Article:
SEP European election campaign: Manchester and Salford residents speak out
14 May 2014
The Socialist Equality Party’s campaign in the North West of England has met a warm response from workers and young people. Campaign teams have worked in the cities of Manchester, Liverpool, and Salford, as well as other large urban areas such as Trafford and St. Helens.
Tom met the campaign team outside Manchester Central Library. He left school about 18 months ago and spent two months trying to get his latest job. “There are not enough jobs to go around, he said. “You see 100 people applying for one job. And then, at the top, they are telling us it’s okay and we are moving in the right direction. It’s a bad joke.
“I’ve got a job working in a kitchen. It’s a minimum wage job. When I left school, I was looking to get a well-paid job that was going to set me up for the future. That is what anyone wants. There’s not enough being done for young people.”
Asked why he thought there was enough money to organise wars but not to give people good jobs, Tom said, “The wars are about making more money by opening up new markets. You only have to look in Iraq and Libya to notice that oil from these countries is now being directed to the Western powers, rather than among the Arab people.
“I worry about the future. My sister is in Year 11, wanting to go to college. I hope things improve by the time she gets to my age, but I can’t see it, to be honest. I’ve got friends who are at university, getting into a bucket load of debt. I’ve got a mate at Salford University, who is paying £10,000 a year to do human biology. That’s a four- or five-year course. It will be £50,000 plus interest. Education shouldn’t just be for the elite. Only the elite can afford that. The average working class person can’t.”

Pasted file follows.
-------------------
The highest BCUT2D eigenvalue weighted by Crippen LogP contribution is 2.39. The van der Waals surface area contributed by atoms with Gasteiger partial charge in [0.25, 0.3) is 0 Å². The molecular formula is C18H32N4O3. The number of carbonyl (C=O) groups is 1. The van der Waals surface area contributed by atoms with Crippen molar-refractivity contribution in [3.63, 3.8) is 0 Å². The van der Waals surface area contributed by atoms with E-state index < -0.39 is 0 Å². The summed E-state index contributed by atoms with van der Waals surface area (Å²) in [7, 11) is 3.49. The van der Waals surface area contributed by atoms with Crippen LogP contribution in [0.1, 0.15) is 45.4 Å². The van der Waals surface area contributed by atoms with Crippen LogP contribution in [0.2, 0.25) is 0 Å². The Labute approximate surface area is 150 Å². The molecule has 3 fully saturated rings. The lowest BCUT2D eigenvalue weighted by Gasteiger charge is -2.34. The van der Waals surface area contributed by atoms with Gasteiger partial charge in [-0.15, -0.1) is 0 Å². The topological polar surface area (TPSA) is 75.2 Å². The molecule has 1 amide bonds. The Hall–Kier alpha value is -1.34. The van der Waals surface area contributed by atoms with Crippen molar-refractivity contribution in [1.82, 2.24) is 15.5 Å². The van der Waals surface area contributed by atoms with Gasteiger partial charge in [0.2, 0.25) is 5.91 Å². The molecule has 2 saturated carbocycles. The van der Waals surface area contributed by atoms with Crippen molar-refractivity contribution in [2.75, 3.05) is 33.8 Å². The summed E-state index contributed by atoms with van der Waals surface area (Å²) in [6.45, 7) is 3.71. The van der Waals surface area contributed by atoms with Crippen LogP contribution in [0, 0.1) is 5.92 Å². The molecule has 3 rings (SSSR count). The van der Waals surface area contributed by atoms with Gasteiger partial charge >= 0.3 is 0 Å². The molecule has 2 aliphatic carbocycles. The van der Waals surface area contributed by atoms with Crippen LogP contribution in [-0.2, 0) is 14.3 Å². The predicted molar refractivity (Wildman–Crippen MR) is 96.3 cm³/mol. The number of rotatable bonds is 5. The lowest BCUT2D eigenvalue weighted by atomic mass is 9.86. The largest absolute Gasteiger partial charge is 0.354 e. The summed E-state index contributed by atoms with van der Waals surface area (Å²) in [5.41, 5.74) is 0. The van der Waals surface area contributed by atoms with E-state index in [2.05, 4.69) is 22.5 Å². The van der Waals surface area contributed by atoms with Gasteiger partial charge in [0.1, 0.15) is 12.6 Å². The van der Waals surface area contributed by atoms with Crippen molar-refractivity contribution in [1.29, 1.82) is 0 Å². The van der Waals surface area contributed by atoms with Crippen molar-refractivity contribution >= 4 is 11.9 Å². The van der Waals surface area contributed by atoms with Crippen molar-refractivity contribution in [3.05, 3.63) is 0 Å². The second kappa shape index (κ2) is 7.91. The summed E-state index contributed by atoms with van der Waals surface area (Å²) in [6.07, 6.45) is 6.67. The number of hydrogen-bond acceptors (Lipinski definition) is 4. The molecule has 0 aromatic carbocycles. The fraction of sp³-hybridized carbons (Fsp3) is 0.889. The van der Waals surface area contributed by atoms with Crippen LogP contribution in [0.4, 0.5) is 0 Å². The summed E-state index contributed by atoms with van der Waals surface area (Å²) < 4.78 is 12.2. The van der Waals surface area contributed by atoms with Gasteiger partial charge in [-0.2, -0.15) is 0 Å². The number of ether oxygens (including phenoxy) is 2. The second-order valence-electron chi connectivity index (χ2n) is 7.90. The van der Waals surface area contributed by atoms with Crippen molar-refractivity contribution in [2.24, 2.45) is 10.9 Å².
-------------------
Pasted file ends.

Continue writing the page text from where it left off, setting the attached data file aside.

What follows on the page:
Tom said he considered himself a socialist and was enthused that the Socialist Equality Party stands for international workers’ unity. He said, “That’s what it needs to be. It needs to be worldwide, rather than just in one country. One people, one goal, that’s what it has to be.”
Lisa, from Manchester, is taking her final school exams. She said, “I have a humanist approach. I care about everyday people. I believe that the people in power who control all the wealth all come from the same system. They are only interested in serving the interests of the financial corporations. They are not for the people and for the majority.
“I think people should be equal. There should be absolute equality. Nobody should be higher than anyone else, for financial reasons or how they grew up.
“I care about homeless people and those without any future. I find it arrogant that certain people have more rights and freedom than other people on the planet.
“People in different countries don’t want wars. It is the leaders who want them for financial reasons, like oil and wealth. People don’t want wars against other people. They are forced into it, and they are then killed by them”.
Her friend Amy added, “I don’t think the people in power care about the youth and our future. They’re just thinking about themselves.”
In neighbouring Salford, the election team spoke with people at a local shopping precinct. Francis is a Nigerian student who is doing a degree at Salford University. He expressed his agreement with the SEP’s manifesto, saying, “I totally agree workers need to work together to defend their rights. Workers need to take control of society. They work to provide for the country, they should also have a say.”